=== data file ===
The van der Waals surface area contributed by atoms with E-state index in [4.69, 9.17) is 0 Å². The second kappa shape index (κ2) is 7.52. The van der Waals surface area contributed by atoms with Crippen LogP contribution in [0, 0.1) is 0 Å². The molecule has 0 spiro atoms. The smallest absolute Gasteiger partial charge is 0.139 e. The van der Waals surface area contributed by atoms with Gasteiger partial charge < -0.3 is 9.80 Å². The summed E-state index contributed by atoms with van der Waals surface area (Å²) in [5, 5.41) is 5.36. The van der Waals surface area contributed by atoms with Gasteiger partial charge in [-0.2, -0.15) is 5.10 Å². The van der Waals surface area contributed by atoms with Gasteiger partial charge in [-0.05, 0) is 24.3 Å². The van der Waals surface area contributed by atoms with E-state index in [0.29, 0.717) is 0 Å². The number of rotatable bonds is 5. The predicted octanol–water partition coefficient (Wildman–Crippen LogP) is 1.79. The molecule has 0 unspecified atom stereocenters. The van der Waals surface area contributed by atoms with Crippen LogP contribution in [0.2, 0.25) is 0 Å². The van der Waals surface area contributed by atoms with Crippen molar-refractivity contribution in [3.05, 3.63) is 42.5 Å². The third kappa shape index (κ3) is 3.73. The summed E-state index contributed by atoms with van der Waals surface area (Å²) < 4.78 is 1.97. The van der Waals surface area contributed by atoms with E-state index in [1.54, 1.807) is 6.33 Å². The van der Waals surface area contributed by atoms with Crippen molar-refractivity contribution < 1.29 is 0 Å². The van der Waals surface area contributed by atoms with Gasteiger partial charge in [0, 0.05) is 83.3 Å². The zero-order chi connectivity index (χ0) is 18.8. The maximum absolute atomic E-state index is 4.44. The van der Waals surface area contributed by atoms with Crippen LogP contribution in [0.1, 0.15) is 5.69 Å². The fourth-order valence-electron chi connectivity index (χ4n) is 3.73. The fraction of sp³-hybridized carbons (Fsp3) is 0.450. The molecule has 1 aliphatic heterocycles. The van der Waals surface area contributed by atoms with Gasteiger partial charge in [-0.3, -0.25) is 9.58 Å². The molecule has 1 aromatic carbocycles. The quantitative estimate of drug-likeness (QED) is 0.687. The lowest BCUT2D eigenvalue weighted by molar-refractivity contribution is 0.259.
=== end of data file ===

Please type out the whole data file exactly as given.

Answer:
The van der Waals surface area contributed by atoms with E-state index in [4.69, 9.17) is 0 Å². The second kappa shape index (κ2) is 7.52. The van der Waals surface area contributed by atoms with Crippen LogP contribution in [0, 0.1) is 0 Å². The molecule has 0 spiro atoms. The smallest absolute Gasteiger partial charge is 0.139 e. The van der Waals surface area contributed by atoms with Gasteiger partial charge < -0.3 is 9.80 Å². The summed E-state index contributed by atoms with van der Waals surface area (Å²) in [5, 5.41) is 5.36. The van der Waals surface area contributed by atoms with Gasteiger partial charge in [-0.2, -0.15) is 5.10 Å². The van der Waals surface area contributed by atoms with Gasteiger partial charge in [-0.05, 0) is 24.3 Å². The van der Waals surface area contributed by atoms with E-state index in [0.29, 0.717) is 0 Å². The number of rotatable bonds is 5. The predicted octanol–water partition coefficient (Wildman–Crippen LogP) is 1.79. The molecule has 0 unspecified atom stereocenters. The van der Waals surface area contributed by atoms with Crippen LogP contribution in [0.2, 0.25) is 0 Å². The van der Waals surface area contributed by atoms with Crippen molar-refractivity contribution in [3.05, 3.63) is 42.5 Å². The third kappa shape index (κ3) is 3.73. The summed E-state index contributed by atoms with van der Waals surface area (Å²) < 4.78 is 1.97. The van der Waals surface area contributed by atoms with E-state index in [1.54, 1.807) is 6.33 Å². The van der Waals surface area contributed by atoms with Crippen molar-refractivity contribution < 1.29 is 0 Å². The van der Waals surface area contributed by atoms with Gasteiger partial charge in [0, 0.05) is 83.3 Å². The zero-order chi connectivity index (χ0) is 18.8. The maximum absolute atomic E-state index is 4.44. The van der Waals surface area contributed by atoms with Crippen LogP contribution in [0.1, 0.15) is 5.69 Å². The fourth-order valence-electron chi connectivity index (χ4n) is 3.73. The fraction of sp³-hybridized carbons (Fsp3) is 0.450. The molecule has 1 aliphatic heterocycles. The van der Waals surface area contributed by atoms with Gasteiger partial charge in [-0.3, -0.25) is 9.58 Å². The molecule has 1 aromatic carbocycles. The quantitative estimate of drug-likeness (QED) is 0.687. The lowest BCUT2D eigenvalue weighted by molar-refractivity contribution is 0.259.